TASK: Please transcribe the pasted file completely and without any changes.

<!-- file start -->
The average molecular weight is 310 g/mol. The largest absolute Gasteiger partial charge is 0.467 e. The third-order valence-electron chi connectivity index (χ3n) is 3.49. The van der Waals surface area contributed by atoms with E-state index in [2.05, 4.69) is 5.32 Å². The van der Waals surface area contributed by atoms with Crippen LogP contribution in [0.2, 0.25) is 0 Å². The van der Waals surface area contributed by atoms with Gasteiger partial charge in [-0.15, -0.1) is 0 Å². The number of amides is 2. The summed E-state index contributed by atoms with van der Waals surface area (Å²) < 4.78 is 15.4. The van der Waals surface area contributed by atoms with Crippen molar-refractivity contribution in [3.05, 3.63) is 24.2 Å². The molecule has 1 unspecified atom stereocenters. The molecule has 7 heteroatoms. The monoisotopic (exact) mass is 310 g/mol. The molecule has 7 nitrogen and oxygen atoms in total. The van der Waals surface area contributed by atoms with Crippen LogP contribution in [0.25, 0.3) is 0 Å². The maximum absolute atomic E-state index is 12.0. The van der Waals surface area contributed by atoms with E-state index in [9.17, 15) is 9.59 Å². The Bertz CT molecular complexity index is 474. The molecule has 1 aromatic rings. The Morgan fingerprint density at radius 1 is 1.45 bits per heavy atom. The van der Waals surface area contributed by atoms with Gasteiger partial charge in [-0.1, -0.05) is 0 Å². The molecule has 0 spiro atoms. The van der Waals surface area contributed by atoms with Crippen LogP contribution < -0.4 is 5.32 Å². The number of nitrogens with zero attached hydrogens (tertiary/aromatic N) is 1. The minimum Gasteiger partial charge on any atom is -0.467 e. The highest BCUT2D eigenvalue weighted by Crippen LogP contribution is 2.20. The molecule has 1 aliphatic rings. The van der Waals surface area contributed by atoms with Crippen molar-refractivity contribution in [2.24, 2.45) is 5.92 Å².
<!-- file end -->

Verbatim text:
The average molecular weight is 310 g/mol. The largest absolute Gasteiger partial charge is 0.467 e. The third-order valence-electron chi connectivity index (χ3n) is 3.49. The van der Waals surface area contributed by atoms with E-state index in [2.05, 4.69) is 5.32 Å². The van der Waals surface area contributed by atoms with Crippen LogP contribution in [0.2, 0.25) is 0 Å². The van der Waals surface area contributed by atoms with Gasteiger partial charge in [-0.15, -0.1) is 0 Å². The number of amides is 2. The summed E-state index contributed by atoms with van der Waals surface area (Å²) < 4.78 is 15.4. The van der Waals surface area contributed by atoms with Crippen molar-refractivity contribution in [3.05, 3.63) is 24.2 Å². The molecule has 1 unspecified atom stereocenters. The molecule has 7 heteroatoms. The monoisotopic (exact) mass is 310 g/mol. The molecule has 7 nitrogen and oxygen atoms in total. The van der Waals surface area contributed by atoms with Crippen LogP contribution in [0.25, 0.3) is 0 Å². The maximum absolute atomic E-state index is 12.0. The van der Waals surface area contributed by atoms with E-state index in [9.17, 15) is 9.59 Å². The Bertz CT molecular complexity index is 474. The molecule has 1 aromatic rings. The Morgan fingerprint density at radius 1 is 1.45 bits per heavy atom. The van der Waals surface area contributed by atoms with Gasteiger partial charge in [-0.1, -0.05) is 0 Å². The molecule has 0 spiro atoms. The van der Waals surface area contributed by atoms with Crippen LogP contribution < -0.4 is 5.32 Å². The number of nitrogens with zero attached hydrogens (tertiary/aromatic N) is 1. The minimum Gasteiger partial charge on any atom is -0.467 e. The highest BCUT2D eigenvalue weighted by Crippen LogP contribution is 2.20. The molecule has 1 aliphatic rings. The van der Waals surface area contributed by atoms with Crippen molar-refractivity contribution in [2.24, 2.45) is 5.92 Å².